The boy and the dog hunker under the shrubbery. Dim green light dapples the boy’s reddish hair, the matching coat of the setter panting next to him. The boy’s arm is around the dog; the dog doesn’t need the restraint, but the boy needs the warmth, the sense of complicity.
The green light catches a welt on the side of the boy’s face. His grandfather’s hands are big, heavy. The boy doesn’t mind pain, but the hurt in Ma’s eyes as she watches bothers him. He knows she can’t stop it; it’s for his own good. He doesn’t blame Granddad either; the big man loves him, he knows that too. It’s Aunt Gerda he blames. The wily bitch.
-“Bitch,” he’s drunk with pleasure at saying the forbidden word. “She’s a bitch, Shandy.”
The dog pants quietly in reply. Smiling.
There she is. Silently, the boy and the dog shift as one to a better vantage point. Aunt Gerda’s massive frame is locking the front door, struggling to balance purse, shopping bag, umbrella and hat. She teeters on ridiculously tiny shoes; the boy almost laughs, but a glimpse of the cruel face above the bloated neck kills the laughter in his throat. Bitch. Always telling on me, always finding something to accuse me of. Always forcing Ma and Granddad to punish me. Why does she hate me?
-“Doesn’t matter why, Shandy. We’ll teach her.”
As she wobbles down the driveway, she stops at the small corral housing Mr. Avertino, her prize rooster. Mr. Avertino puffs his blue-black plumage, shakes his blood-red comb haughtily. The dog’s panting stops; tensing, he raises his ears.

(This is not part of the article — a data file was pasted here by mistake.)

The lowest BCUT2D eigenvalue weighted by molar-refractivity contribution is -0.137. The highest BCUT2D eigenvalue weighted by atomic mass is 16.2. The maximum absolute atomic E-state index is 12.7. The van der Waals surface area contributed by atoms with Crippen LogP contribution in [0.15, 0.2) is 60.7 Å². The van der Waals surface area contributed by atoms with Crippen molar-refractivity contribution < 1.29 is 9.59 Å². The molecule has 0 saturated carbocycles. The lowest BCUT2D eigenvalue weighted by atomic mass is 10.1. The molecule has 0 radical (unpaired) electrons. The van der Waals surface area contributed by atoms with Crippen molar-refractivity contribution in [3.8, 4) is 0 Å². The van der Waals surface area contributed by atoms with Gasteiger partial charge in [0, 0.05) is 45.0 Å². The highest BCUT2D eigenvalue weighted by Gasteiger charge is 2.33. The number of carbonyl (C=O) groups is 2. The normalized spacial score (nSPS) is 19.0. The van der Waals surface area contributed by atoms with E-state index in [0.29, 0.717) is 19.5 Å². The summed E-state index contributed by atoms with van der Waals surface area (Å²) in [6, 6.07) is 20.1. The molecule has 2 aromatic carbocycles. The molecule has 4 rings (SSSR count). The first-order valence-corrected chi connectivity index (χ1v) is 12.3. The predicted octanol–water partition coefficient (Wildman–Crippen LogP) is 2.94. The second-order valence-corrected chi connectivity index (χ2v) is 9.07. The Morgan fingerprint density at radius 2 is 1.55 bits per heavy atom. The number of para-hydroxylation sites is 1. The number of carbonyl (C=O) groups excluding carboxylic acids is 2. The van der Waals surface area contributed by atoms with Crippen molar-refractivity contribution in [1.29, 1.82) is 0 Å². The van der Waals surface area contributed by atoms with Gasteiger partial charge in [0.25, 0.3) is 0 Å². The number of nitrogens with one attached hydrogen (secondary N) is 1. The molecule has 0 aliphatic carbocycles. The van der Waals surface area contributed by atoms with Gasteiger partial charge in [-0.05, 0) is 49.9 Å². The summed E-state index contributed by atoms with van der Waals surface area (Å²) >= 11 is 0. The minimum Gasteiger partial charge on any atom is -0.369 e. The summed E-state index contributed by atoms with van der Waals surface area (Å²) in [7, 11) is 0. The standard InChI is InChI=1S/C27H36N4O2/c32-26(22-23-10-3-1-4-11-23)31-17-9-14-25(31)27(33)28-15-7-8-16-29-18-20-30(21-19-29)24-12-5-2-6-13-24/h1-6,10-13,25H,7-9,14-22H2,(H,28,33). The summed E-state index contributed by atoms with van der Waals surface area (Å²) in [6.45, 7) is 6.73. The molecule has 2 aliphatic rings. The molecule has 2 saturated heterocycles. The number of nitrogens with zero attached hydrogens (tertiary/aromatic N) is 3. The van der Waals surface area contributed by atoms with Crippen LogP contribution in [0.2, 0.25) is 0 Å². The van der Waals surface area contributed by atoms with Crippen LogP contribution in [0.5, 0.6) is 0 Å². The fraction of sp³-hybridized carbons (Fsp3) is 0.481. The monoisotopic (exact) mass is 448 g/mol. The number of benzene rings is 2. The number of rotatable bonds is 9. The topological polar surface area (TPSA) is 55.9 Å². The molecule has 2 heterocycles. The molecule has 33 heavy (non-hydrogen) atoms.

-“Not yet, Shandy.” The tip of the dog’s tail wags minutely, his gaze fixed on the rooster across the street but content to obey. The boy is his master; he adores him, he’ll go to the gates of Hell for him. The boy wonders if Shandy knows he’d do the same for him.
Aunt Gerda (“bitch,” the boy repeats) is leaning over the low fencing, but if she’s speaking nonsense to the rooster, the only living creature she seems to care about, it’s inaudible at this distance. She fixes her hat, tugs at her hitching skirt, and disappears down the street. The dog, wound like a spring, releases at the boy’s whisper.
A red-streaked dash across the street, into the corral. Wings flap, a short squawk, then the red streak, tinged with black now, bolts back into the shrubbery. Shandy’s trained to retrieve fowl, not to kill.
-“Where have you been?” Ma is worried, angry; it’s getting dark.
-‘What’s this?’ She pries a downy black feather out of his hair. “Is this…? Oh God. Oh no. Sweetheart, you didn’t. Why, baby? Why?” Ma’s face is all scrunched up; the boy stares at the floor. Where did that feather come from? He’d been sure they were all gone.
~ - ~